United Party for National Development (UPND) President Hakainde Hichilema has said that the main problem that has caused the current economic challenges is the result of both incompetence and lack of economic planning. In a statement released to the media, the UPND leader said that it was pure laziness, lack of planning and sheer incompetence to always be quick to look for excuses for problems the country is facing.
Below is the full statement
The other day I mentioned that while the current economic challenges such as the falling Kwacha could be attributed in part to global economic trends, the main problem is largely our own creation and the result of both incompetence and lack of economic planning.
We have stated before that it is pure laziness, lack of planning and sheer incompetence to always be quick to look for excuses for problems the country is facing so that we do nothing in offering even what resembles like a strategy or mitigation measures on how the current economic problems can be resolved.
A true leader does not blame the problems on circumstances, but anticipates and finds way to deal with circumstances. That’s why they call it leadership!
True leadership is being able to appreciate that the environment will always be changing and a good manager must respond to the environment internal or external. These are basic things that are taught in business and economic schools, and one doesn’t need to go Harvard University to know this because even our own University of Zambia, Copperbelt University and other local institutions teach these things.
We in the UPND insist that the current economic turmoil is largely self-inflicted. Government has failed to protect and strengthen the economy through such measures as diversification and stimulating the growth of value add industries. Instead they have weakened the Zambian economy and left it vulnerable to outside forces.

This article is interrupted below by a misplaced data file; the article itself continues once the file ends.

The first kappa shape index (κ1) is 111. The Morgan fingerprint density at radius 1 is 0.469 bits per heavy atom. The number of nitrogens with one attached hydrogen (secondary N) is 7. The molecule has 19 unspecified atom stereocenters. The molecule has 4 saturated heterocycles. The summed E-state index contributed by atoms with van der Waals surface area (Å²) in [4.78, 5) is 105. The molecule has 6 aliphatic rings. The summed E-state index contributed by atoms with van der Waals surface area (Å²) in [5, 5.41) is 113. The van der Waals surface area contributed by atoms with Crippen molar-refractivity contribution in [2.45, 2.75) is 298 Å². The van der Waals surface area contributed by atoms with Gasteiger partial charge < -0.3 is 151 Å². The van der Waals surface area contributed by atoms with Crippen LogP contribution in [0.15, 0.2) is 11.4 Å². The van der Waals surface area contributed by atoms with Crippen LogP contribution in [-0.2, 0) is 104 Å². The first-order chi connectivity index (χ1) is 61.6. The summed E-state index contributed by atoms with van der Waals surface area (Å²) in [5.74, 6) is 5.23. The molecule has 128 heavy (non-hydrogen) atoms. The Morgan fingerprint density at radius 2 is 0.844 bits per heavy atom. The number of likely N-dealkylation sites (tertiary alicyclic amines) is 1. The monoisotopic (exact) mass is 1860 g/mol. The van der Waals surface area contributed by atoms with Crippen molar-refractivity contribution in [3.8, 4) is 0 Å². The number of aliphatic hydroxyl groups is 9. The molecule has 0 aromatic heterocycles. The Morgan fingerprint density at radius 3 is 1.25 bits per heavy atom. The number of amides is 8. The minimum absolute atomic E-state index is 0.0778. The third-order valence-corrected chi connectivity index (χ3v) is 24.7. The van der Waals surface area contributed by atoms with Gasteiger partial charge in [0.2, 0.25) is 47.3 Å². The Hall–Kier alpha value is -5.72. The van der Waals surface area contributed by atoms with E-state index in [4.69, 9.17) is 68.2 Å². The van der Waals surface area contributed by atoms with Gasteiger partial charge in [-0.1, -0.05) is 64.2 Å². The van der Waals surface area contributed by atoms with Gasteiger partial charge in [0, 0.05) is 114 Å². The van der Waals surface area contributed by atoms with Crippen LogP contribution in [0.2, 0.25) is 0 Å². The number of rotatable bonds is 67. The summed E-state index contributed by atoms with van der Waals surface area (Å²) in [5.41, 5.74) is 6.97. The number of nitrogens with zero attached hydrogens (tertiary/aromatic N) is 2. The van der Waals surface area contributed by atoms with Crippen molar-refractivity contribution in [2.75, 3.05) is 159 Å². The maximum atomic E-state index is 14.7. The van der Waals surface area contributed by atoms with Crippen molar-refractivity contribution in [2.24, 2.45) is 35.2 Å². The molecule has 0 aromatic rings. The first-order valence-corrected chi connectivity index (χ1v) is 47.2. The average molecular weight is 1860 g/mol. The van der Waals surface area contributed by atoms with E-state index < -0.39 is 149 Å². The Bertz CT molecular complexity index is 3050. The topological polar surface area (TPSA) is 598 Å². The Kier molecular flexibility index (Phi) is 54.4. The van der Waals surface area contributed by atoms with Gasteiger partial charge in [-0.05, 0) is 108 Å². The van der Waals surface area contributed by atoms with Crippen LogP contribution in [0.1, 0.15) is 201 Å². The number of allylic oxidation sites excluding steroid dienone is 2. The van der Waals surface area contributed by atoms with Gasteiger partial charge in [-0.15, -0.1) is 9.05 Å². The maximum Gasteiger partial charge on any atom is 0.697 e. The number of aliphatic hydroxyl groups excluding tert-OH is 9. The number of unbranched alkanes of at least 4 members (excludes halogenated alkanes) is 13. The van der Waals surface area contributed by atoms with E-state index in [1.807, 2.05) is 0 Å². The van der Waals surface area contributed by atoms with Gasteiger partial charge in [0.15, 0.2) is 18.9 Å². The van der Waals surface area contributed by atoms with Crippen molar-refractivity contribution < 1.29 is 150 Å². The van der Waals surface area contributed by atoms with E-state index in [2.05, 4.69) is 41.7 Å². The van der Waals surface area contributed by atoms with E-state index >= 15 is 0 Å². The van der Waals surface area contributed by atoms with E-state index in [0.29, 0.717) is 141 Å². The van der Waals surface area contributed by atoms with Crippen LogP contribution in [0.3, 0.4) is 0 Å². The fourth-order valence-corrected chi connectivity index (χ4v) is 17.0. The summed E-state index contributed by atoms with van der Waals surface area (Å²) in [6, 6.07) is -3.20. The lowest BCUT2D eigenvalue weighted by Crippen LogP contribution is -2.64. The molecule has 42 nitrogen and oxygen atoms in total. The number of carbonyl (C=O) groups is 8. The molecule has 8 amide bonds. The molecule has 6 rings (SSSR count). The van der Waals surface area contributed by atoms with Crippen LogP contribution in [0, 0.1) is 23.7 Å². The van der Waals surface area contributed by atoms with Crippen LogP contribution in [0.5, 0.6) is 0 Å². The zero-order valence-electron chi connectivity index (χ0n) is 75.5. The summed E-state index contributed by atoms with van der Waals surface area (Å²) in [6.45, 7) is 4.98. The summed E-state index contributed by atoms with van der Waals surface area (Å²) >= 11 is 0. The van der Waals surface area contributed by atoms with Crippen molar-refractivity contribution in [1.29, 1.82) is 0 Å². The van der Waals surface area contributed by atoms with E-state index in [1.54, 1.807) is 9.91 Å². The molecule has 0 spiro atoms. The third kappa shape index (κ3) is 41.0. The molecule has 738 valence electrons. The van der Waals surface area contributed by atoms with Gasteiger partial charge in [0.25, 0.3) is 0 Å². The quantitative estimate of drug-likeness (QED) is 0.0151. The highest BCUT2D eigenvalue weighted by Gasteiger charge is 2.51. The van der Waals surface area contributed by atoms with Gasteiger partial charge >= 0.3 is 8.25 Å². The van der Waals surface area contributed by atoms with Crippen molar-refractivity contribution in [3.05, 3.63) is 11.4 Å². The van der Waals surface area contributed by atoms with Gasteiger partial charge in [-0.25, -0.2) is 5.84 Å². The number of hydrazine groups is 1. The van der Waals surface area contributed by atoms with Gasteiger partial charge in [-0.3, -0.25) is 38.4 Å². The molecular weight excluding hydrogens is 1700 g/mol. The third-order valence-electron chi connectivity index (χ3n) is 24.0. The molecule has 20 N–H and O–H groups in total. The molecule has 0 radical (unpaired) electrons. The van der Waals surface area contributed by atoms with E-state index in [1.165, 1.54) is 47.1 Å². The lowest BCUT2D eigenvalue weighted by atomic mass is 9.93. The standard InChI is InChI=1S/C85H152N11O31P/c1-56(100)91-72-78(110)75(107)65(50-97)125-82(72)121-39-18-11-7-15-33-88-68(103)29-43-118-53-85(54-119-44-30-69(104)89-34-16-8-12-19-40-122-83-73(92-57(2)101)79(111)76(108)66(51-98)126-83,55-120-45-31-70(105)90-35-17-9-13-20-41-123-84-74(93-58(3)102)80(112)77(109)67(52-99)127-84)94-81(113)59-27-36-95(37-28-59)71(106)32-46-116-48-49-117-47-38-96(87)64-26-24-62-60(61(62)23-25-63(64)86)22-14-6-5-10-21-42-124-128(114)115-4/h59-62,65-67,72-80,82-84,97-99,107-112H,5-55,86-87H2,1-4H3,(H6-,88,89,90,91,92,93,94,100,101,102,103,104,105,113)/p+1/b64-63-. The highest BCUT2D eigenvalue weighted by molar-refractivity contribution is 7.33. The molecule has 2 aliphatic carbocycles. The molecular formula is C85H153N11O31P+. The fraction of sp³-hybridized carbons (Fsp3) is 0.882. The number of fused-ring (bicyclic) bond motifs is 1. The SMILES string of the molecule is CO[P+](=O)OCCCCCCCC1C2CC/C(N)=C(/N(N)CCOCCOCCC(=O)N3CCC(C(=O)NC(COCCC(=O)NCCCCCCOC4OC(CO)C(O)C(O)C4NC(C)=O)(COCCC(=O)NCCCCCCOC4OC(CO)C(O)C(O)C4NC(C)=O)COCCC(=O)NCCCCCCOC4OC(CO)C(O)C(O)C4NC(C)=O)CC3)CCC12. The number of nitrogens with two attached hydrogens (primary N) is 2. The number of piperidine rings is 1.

We all know that the Zambian currency has been losing value since the PF took over government in 2011, way before the so-called current global economic challenges. In 2011 the currency was trading at 4.95 to a dollar, today approaching 10 Kwacha to a dollar. What we are seeing today is a result of bad economic management.
We warned a long time ago that we needed systematic planning of the projects taking into account the economic fundamentals rather than political, to prevent the current turmoil and the repetition of a situation we have seen before where Zambia has a huge budget deficit.
Honestly, what is global about Zambia’s collapsing economy due to continued PF induced by-elections that have so far gobbled huge amounts of money purely for their greediness to have numbers in parliament?
What is global when we go to the open market and continuously keep borrowing at high interest rates, invest money in non-productive sectors, and later these loans become due and we start paying back in US dollars, hence create a further scarcity in the foreign currency leading to the falling Kwacha?
What is global if the PF cannot prioritize national expenditures and cut down on unnecessary government costs to match the level of reduced economic activity in the country?